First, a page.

Scope and Purpose
For landing upon any world with a significant atmosphere, the drag of an inflatable ballute is of considerable interest. This includes both Earth and Mars, as well as Titan and Venus, and further the giant planets. Drag during the later phases of entry is as much a topic of interest as post-entry supersonic drag. This is because ballutes might possibly reduce the ballistic coefficient of probes or landers during hypersonic entry, if the hypersonic heating problem can be handled.
I found some ballute data as a function of shape at one (and only one) Mach number in reference 1. For only one of these basic shapes, there was also an indication of drag coefficient as a function of supersonic Mach number, although this was at a slightly different cone half-angle for the conical portion.
Figure 1 presents the basic results for three different shapes at one Mach number (4.0) from reference 1. The drag coefficients for these are not very different. The same reference gave drag versus Mach for one of these shapes (Table 1), although not exactly the same shape as any one of the three (a slightly-higher conical half-angle).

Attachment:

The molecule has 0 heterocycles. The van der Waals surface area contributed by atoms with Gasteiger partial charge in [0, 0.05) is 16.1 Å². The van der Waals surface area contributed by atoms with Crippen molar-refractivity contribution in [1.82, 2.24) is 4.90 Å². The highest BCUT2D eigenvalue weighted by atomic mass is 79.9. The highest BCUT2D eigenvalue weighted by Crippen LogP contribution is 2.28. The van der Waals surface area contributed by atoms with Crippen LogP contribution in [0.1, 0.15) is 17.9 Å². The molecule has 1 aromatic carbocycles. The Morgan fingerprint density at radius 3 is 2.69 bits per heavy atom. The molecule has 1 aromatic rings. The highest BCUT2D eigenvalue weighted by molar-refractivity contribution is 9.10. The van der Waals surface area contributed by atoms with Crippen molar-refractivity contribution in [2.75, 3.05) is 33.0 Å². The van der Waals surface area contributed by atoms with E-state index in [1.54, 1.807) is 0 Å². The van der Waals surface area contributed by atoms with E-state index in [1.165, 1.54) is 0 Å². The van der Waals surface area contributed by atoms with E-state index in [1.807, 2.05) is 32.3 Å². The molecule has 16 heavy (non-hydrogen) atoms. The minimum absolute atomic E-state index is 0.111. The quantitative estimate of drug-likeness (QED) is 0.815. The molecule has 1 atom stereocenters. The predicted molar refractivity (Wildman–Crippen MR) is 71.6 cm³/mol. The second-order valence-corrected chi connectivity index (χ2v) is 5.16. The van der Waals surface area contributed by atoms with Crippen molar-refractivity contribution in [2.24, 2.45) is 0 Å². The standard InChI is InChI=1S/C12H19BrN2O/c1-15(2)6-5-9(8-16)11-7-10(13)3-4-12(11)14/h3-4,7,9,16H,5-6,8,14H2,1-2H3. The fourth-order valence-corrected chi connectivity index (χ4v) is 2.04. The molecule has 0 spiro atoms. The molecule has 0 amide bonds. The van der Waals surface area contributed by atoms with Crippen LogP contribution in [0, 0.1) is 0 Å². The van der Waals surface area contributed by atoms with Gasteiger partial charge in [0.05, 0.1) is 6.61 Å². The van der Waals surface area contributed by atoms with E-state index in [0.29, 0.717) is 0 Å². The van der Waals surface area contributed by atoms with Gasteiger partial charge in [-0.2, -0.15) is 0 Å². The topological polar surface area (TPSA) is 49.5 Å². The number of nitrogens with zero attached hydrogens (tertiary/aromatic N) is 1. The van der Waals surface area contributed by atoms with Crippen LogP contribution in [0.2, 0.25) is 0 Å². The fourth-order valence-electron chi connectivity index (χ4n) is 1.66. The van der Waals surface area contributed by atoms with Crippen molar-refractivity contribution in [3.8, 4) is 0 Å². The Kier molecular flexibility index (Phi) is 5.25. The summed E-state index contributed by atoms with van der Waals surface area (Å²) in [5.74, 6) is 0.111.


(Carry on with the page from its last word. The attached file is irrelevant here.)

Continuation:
As an average curve versus Mach, use the data in Table 1 as a reference value. For your shape, scale that curve up or down according to the drag coefficient data of figure 1.
The effect of cone angle for the cone-sphere shape upon drag coefficient is about 2.5% per degree of conical half-angle, within the data range 38 to 40 degrees. You can probably extrapolate outside that range by +/- 5 degrees with relative impunity, in my humble opinion.
As usual, drag coefficient is referenced to the blockage (or frontal) area, in this case, 0.25*pi*dia^2
1. Sighard F. Hoerner, “Fluid Dynamic Drag”, self-published by the author, 1965.
Figure 1 – Ballute Drag Data vs Shape and Tow Distance (updated to correct D1/L error to L/D1)